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Wednesday, April 22, 2020

The Meadowlark Reader: Headwinds, A Memoir by Edna Bell-Pearson

Each Wednesday we will share an excerpt from a Meadowlark book. Sign up at Feed Burner to receive Meadowlark updates by email. 

Copyright © 2019 Edna Bell-Pearson
ISBN: 978-1-7322410-6-0
After Training

The airbase was the biggest thing our lackadaisical prairie town had ever seen. Whereas conversations once consisted of discussions about the weather, wheat crops, and how the coyotes were playing havoc with the livestock, they now included “airplane talk” and news about the war. All any of us knew about the B-24 Liberator was that it was doing a wonderful job in this war in which we were involved.
     Carl was only one of approximately seven thousand members of the United States Air Corps stationed at the Liberal Air Base. When we met he was into week three of his nine-week training period. Knowing that our time together would be short, we began seeing each other on a regular basis, spending every minute together that our schedules allowed.
     Between late nights out and long workdays, the next few weeks were a veritable whirlwind, and my hours flying with Bonnie dropped off drastically. I’m sure my work at the studio suffered as well, but Mr. Arganbright didn’t complain. On the contrary, he seemed to enjoy hearing about my new social life.
     Marie and Ted were also dating. As a foursome, we attended parties, dances at the officers’ club, went on picnics, and participated in Carl’s favorite outdoor recreations—fishing and hunting.
     In the same class, Carl and Ted would complete their training the last of October. Men and planes were badly needed in combat areas, so there was no doubt they would be assigned to overseas duty.
     I dreaded to see him go. I’d grown quite fond of my tall, handsome airman. We’d had a lot of fun together.
     When the day for orders to be issued arrived, I left the studio early to make dinner for the boys one last time.
     After straightening up the house, I took a bath and dressed, then started preparing the chicken we’d been lucky to buy from a farmer on our last hunting trip.

     I was feeling depressed when Carl arrived, a little before five. He looked awfully cheerful, I thought, for a man about to head overseas for combat duty.
     “I looked for you down at the studio,” he said. “I left Ted at Marie’s office.” He sauntered into the kitchen, mixed two drinks, handed me one and raised his glass. “To the future,” he toasted.     “Oh?” I said in the way he always teased me about.
     He set his drink down on the counter and took a sheet of paper from his shirt pocket.

     “See this?”
     I nodded. His orders. I couldn’t speak.
     “Want to know what it says?”
     Without waiting for me to reply, he continued.
     “It says here—ahem—that Carl Ungerer is hereby assigned to permanent duty at the Liberal, Kansas Air Base as B-24 Flight Instructor!”
     He looked up and laughed. It must have been the expression on my face because he leaned over and kissed me.
     “Ted, too!” he said.
     I put the chicken back in the refrigerator, changed into my best dress, and we went down town to meet Ted and Marie for a real celebration.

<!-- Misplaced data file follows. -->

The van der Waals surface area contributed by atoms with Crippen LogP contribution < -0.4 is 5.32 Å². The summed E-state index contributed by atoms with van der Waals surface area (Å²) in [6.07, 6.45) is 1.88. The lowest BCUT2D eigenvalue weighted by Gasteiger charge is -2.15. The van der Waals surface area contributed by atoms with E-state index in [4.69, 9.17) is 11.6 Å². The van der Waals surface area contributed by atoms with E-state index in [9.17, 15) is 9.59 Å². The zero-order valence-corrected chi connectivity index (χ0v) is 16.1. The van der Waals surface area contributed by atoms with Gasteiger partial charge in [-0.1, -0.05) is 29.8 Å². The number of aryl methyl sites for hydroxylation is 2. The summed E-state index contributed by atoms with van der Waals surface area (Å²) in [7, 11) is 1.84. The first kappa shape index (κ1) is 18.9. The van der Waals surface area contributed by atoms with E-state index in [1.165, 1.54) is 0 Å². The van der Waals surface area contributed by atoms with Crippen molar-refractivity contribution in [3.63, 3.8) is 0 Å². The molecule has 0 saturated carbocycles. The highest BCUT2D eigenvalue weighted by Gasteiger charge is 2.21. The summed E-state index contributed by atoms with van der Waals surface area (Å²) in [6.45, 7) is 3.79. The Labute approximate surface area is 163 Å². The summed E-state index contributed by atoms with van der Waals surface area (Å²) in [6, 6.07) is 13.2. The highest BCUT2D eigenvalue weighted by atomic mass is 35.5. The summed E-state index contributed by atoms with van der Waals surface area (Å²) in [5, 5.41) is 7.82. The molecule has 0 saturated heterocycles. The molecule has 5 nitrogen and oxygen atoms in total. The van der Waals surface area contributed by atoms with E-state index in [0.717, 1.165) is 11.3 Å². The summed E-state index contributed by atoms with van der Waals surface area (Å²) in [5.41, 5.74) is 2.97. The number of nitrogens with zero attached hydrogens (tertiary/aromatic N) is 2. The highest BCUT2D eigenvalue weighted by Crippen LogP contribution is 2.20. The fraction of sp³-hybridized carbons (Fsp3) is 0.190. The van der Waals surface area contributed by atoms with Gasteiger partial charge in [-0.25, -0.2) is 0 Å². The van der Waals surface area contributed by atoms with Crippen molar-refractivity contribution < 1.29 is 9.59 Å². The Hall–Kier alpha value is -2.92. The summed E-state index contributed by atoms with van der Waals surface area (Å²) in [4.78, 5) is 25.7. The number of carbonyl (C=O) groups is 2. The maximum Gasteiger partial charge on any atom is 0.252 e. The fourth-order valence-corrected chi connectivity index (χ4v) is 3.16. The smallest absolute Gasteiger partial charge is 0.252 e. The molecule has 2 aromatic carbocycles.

Carl decided that as long as he was going to be in Liberal for a while, he should have an airplane of his own. The government was auctioning single engine, war-surplus planes; he thought he could pick one up for around a thousand dollars. He and Ted flew to Wichita to look over the planes being offered. He placed a bid and, in less than a month, was the proud owner of a silver, blue, and red Taylorcraft.
     The day after he and Ted flew to Wichita to bring the plane back to Liberal, he made another important announcement: As long as he was going to be around for a while, he and I might as well get married!
     It wasn’t exactly the kind of proposal I’d hoped for, but my acceptance was a foregone conclusion. I’d known for some time that Carl Ungerer never did things in a conventional manner, so when I said “all right” that was good enough as far as he was concerned.
     To celebrate our engagement, Carl took me for a ride in his new airplane.
     “It’s a 1942 Army liaison plane,” he explained. “It’s called an L-2.”
     A Taylorcraft DC065, it boasted a 65 horsepower Continental engine, was stick controlled, two-passenger, tandem seating, and was built for service—not comfort. The cockpit was enclosed by a Plexiglas bubble.
     Thus enclosed, it was well air-conditioned from cracks where the windows and doors didn’t quite fit, and it was as noisy on the inside as it was on the out. One could see in all directions, and—although the view was somewhat distorted by waves in the Plexiglas, that had obviously not been a problem for the navigator, who rode in the back seat and faced the rear during reconnaissance—his equipment was laid out on the built-in table before him. The space beneath the table was used to store supplies.
     In civilian life, the seat faced forward, and the table made a handy place to deposit purses, cushions, and maps. Unless traveling some distance, the baggage compartment remained unoccupied.
Unlike many of the current models at that time, the pilot could fly solo from the front seat without throwing the airplane out of balance, a distinct advantage for the simple reason that, from the front seat, it was easier to see where you were going.
     Accompanied by Marie and Ted, we drove to Garden City one clear, crisp January day, and Carl and I exchanged vows before a Justice of the Peace.

Copyright © 2019 Edna Bell-Pearson
Headwinds, a Memoir

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